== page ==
Your Friends and Neighbors

The cook, the thief, his wife, and her lover: (L-R) Mark Ruffalo, Peter Krause, Naomi Watts, and Laura Dern in 'We Don't Live Here Anymore'
Warner Independent Pictures

I don't remember if we were watching reality TV, the news, or a movie. "Why am I supposed to care about the trivialities of someone else's petty life?" my partner griped. "I've got enough to do worrying about mine." Yikes, I thought, that way lies dragons. If we don't care about each other's "trivialities"--and value our commonalities and differences--then we might as well lock ourselves up in some posh gated "community" where variety is limited to the beige spectrum. Of course, it's hard making that argument stick while viewing a show in which a wealthy porn star flips off her old high school. "It's art!" I yelped suddenly, two days later. "It's art that makes you care about other people's trivia!"

Then we argued about whether reality TV could be considered an art of sorts. But that's another story, and this is a review of John Curran's movie We Don't Live Here Anymore, which, in straight terms, lacks the art that would make this viewer care about two miserable spouse-swapping couples, Jack and Terry Linden (Mark Ruffalo and Laura Dern) and Edith and Hank Evans (Naomi Watts and Peter Krause). Dern's fearlessly ravaged performance aside, this movie felt so interminably featureless that I swore if I were to ever meet such characters I'd wring their tedious necks. (Empathy? Bah!)

Terry and Edith are homemakers, one crappy and one tidy. Their husbands seem to be colleagues at a small college: Hank a creative-writing teacher with an attitude and an unpublished novel and Jack a literature prof. Jack and Edith are sleeping with each other. Edith apparently wants philandering Hank to realize what he's got. What Jack wants is fuzzier, except that, well, Edith looks like Naomi Watts. Eventually Terry and Hank sleep together. Terry says she needs the semblance of loving attention from somebody. Hank, I dunno. Wooing anyone besides his wife appears to be habitual.

Other critics have complained that, in the midst of all this fucking around, the characters do not struggle with the morality of their actions. Any kind of honorable behavior does seem the last thing these people desire to model for their children: The kids are neglected, passed off on babysitters, treated to screaming and dish breaking, told lies, and used to hurt one or the other parent. But the ugliness of the characters is not what's wrong with this film. I don't require fictional people to wrestle with moralities many real-life people don't credit. I just wish for something from them--a dream, an emotion, a conflict--that tangles with me; and that tangling in turn happens because of the director's and actors' artfulness with color, sound, edit, nuance. These are fine actors, but their characters' dreams and conflicts seem to be more assumed than expressed--and, as I didn't get the assumptions, I went untouched.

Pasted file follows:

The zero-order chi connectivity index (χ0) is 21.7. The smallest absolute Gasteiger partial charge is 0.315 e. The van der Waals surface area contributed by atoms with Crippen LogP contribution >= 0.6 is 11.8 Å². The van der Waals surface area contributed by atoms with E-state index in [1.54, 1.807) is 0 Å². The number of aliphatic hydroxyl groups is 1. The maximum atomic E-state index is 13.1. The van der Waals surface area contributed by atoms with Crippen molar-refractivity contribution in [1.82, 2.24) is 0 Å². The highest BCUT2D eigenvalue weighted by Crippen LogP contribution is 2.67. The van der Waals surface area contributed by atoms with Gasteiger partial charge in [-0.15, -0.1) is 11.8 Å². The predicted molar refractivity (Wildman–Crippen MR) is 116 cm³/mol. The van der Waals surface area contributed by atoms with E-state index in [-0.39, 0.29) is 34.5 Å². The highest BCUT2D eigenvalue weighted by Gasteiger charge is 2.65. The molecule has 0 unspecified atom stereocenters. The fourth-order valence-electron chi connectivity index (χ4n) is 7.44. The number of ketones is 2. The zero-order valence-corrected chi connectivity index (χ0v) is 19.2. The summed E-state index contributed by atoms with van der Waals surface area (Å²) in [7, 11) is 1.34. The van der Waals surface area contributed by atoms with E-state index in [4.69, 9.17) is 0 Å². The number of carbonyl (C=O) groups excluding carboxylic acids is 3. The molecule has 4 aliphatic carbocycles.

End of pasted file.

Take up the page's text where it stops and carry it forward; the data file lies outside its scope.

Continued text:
Caryn James of the New York Times lays the blame on Curran's use of the source material, two Andre Dubus short stories written in the '70s. Dubus's portraits of swinger husbands and wives waking up to the tedium of the '50s housewife ideal are period portraits, James suggests, that offer a grounding frame to Dubus's universal themes. Curran creates an everytime that doesn't provide historical clues to Terry's trapped rage or Hank's sexual piggy-ness or (most laughably) Jack's expectations for a superclean home.

But a more serious problem for this filmmaker is Curran's inability to make sight and sound speak to his characters' situations. I don't know why Jack keeps going to a forest bridge. I don't know what a repeated shot of a railway crossing sign means. The turning of the seasons is noted but not with any seeming significance. Why the ominous music as Jack watches his kids at the river (they don't drown)? How does the darkness of the Lindens' house relate to the brightness of the Evanses'? Who knows, and, um... who cares.

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